The Commodity Futures Trading Commission has just allowed its employees to invest in and trade cryptocurrencies. This poses a risk of conflict of interest.
A few weeks ago, the U.S. Commodity Futures Trading Commission (CFTC), tasked with maintaining open and safe markets, became involved for the first time with cryptocurrency. The agency is now tasked with overseeing bitcoin futures—the market in which investors bet on the value of bitcoin without actually investing in the currency itself. Now, the CFTC is letting its employees get in on the action—they are now allowed to invest and trade cryptocurrencies, Bloomberg reports.
The CFTC doesn’t regulate cryptocurrency per se, but gets involved whenever any cryptocurrency is involved in fraud, or if it’s traded illegally. Because bitcoin is the most popular, the agency has largely focused its efforts on it.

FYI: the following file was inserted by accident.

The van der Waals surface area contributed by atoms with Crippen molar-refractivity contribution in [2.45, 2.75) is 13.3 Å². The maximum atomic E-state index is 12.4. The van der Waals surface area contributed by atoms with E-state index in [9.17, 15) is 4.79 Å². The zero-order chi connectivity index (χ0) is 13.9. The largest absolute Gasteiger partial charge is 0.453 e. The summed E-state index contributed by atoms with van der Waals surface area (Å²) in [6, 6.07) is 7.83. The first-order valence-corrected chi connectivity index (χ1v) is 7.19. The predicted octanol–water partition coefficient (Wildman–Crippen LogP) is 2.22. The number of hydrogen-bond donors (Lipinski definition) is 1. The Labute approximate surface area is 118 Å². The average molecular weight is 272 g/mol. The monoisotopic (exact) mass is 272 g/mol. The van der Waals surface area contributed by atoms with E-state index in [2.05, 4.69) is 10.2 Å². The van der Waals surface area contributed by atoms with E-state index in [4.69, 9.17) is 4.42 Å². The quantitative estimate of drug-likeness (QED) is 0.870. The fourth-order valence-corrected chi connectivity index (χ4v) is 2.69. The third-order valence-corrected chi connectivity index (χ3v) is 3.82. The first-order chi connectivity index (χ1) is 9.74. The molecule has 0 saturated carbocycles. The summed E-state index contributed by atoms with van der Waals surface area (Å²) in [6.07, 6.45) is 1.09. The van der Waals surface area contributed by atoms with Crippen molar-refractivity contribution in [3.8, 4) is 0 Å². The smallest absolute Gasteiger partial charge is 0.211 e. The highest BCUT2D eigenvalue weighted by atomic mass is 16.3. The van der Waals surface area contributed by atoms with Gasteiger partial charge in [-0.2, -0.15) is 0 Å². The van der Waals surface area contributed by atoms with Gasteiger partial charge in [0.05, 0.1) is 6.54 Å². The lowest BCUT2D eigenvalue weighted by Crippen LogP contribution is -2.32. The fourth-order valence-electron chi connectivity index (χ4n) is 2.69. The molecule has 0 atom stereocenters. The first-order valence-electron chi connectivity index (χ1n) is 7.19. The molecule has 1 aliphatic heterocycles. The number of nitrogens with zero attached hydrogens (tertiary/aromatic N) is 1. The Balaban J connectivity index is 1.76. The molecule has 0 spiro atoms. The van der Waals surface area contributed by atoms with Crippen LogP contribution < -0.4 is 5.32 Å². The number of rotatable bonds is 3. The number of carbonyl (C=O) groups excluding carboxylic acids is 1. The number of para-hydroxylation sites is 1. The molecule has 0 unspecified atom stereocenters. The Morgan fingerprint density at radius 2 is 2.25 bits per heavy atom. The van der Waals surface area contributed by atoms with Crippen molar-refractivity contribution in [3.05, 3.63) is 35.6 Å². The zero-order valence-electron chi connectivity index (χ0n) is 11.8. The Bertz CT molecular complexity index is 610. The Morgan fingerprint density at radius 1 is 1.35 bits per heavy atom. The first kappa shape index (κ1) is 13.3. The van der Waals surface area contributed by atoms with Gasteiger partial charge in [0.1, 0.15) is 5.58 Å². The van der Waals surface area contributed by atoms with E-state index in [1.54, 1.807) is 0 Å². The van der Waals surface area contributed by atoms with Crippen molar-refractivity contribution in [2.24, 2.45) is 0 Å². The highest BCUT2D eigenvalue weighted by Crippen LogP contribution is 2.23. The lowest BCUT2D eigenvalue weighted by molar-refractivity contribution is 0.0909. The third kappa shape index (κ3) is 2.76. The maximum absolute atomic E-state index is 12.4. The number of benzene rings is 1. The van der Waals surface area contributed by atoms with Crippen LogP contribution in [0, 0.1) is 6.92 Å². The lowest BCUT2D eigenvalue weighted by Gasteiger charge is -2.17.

This new rule comes after the commission’s ethics office received a number of internal inquiries about the possibility to buy and trade crypto, the report continues.
The new rule doesn’t mean that employees will get to do whatever they want, the CFTC insists. Employees won’t be allowed to invest in the bitcoin futures the CFTC oversees, because that would represent a clear conflict of interest. They are also forbidden to buy or trade crypto coins taking advantage of the confidential information they can access through their jobs, because that’s insider trading, which is illegal.